Pedaling Florida Keys’ Seven-Mile Historic Bridge

A bicycle ride on this relic turns into a history lesson


One of the main attractions on the Overseas Highway, the main road linking the Florida Keys from Miami to Key West, is the Seven-Mile Bridge. Besides being a favorite with sunset gazers, bridge enthusiasts and marathon runners, it separates the Middle Keys from the Lower Keys. Standing parallel to the paved bridge are the remnants of what was considered an engineering feat back in 1908: the Seven-Mile Historic Bridge, affectionately known as “Old 7.” Exploring this relic of steel and concrete by bicycle is a fun way to learn some Florida Keys history. Constructed more than a century ago by Henry Flagler as part of his efforts to extend his Florida East Coast Railway to Key West, this 2.2 mile section of the original span is closed to car traffic and has been preserved for fishing, walking, jogging and bicycling. Blocks from the bridge, the Overseas Outfitters rents single-speed, gear and road bicycles perfect for traveling the old bridge.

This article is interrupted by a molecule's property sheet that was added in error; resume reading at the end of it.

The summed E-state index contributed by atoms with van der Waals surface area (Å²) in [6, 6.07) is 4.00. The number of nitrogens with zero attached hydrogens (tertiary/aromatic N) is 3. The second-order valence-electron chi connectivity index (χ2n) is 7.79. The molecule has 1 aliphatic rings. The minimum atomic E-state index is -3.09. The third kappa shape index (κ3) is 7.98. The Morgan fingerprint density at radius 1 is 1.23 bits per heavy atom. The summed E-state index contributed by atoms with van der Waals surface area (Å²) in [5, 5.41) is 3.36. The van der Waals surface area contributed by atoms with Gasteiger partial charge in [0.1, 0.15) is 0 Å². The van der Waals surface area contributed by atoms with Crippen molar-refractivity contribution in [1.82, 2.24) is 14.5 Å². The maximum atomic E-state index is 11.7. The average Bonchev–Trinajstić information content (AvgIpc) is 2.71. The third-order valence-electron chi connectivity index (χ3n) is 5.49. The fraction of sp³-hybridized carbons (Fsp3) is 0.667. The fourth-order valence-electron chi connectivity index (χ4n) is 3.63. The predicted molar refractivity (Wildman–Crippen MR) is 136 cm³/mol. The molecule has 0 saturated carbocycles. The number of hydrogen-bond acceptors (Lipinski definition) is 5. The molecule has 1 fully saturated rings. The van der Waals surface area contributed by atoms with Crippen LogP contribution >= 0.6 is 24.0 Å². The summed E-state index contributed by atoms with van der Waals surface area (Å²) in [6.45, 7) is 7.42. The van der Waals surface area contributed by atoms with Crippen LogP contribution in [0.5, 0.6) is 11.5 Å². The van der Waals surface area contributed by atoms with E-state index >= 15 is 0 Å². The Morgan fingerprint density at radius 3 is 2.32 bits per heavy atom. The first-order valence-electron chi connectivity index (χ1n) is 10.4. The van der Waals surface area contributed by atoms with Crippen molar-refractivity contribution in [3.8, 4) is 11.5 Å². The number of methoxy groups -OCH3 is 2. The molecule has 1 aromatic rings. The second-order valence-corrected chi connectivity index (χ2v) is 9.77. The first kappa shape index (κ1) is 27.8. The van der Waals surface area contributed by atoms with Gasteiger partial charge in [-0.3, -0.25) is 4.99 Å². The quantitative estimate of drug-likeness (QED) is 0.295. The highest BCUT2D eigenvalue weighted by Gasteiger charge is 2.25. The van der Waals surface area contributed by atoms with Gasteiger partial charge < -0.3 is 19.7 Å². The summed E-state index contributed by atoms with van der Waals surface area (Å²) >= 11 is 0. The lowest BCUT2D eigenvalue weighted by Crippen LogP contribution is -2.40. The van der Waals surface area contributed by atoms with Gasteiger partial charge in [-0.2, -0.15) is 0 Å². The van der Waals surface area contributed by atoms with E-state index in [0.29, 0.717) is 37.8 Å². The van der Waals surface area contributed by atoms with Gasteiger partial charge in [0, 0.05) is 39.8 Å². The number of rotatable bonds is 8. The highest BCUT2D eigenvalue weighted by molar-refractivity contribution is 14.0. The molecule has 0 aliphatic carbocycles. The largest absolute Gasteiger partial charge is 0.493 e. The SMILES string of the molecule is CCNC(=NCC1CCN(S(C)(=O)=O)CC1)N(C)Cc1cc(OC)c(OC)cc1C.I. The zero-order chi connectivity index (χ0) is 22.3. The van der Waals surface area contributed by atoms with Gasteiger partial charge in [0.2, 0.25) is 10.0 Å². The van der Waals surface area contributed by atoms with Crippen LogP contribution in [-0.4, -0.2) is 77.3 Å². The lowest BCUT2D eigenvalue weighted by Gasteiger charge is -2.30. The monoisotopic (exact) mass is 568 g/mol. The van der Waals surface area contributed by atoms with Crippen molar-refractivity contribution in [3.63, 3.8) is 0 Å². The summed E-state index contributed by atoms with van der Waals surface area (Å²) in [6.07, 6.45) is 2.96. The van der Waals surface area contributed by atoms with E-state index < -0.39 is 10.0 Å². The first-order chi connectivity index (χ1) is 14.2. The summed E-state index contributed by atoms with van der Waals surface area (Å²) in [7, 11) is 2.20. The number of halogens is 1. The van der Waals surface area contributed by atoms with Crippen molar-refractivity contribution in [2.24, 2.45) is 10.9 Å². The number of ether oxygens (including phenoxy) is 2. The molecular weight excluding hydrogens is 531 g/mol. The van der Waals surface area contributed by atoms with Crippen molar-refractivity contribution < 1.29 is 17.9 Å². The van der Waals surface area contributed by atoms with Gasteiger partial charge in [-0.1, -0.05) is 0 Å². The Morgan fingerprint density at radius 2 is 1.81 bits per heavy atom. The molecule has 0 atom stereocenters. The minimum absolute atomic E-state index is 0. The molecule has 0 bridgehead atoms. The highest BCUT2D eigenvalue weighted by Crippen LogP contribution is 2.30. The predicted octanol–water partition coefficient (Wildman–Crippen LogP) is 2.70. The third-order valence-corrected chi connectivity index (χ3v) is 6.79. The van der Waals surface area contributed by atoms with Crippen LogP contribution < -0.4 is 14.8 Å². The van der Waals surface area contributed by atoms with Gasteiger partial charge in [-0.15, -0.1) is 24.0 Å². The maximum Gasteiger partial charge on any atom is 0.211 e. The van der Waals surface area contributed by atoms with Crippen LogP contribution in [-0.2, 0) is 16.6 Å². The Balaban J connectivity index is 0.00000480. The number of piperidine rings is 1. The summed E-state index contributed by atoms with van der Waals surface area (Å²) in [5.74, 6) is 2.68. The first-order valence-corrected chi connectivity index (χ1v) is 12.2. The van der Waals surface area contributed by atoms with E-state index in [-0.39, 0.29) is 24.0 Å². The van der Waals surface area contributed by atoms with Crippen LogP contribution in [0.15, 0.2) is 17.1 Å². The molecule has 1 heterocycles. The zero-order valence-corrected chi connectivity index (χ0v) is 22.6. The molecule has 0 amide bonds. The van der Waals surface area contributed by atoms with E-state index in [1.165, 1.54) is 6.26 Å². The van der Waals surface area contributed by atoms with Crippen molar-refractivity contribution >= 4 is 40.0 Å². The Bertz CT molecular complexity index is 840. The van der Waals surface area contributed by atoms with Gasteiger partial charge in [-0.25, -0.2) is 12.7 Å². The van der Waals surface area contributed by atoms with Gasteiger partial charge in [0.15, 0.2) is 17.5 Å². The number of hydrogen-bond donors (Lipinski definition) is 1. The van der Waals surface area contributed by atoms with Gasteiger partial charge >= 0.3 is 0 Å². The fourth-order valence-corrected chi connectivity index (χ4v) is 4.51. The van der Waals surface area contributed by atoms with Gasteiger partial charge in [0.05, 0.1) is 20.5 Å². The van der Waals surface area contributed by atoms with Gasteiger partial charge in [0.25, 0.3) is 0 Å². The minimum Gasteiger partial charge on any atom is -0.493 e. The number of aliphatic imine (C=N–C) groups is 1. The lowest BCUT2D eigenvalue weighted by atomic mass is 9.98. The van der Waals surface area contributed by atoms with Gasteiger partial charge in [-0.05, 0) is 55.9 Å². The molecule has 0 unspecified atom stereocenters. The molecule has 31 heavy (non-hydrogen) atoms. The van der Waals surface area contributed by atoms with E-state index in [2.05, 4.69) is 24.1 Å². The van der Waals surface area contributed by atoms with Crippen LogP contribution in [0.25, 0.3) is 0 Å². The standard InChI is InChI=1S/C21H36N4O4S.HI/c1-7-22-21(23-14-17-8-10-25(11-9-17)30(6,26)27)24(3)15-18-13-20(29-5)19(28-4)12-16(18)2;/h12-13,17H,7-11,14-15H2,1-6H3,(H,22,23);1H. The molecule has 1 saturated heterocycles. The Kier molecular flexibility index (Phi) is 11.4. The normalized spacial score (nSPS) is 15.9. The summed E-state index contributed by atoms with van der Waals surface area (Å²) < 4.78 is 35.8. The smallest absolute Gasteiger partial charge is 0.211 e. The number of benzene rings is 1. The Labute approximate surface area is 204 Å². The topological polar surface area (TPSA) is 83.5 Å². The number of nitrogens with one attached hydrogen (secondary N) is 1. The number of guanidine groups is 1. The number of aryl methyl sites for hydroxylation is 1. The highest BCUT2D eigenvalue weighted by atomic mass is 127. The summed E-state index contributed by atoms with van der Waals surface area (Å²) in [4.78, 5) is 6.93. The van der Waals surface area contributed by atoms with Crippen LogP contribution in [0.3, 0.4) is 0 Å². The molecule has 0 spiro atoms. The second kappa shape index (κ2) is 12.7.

From the shop pedal southwest on sidewalks alongside the highway to the bridge; its first section connects the tip of Knight’s Key with Pigeon Key, a spit of land a mile off shore used by Flagler as a workers camp and staging area for the next link. Stop and peer over the rusty I-beam rail into the glistening green waters below and you’ll spy the silhouette of a manta ray or the silver flash of a fish swimming by. Poles along the bridge serve as perches for osprey that surprisingly sit still long enough for you to sneak up and snap a picture. And, of course, the water view of the Florida Bay is breathtaking. At the end of the line nestled under the bridge is Pigeon Key. Its five acres are home to a railroad museum filled with artifacts and historic photographs that tell the story of the bridge’s construction.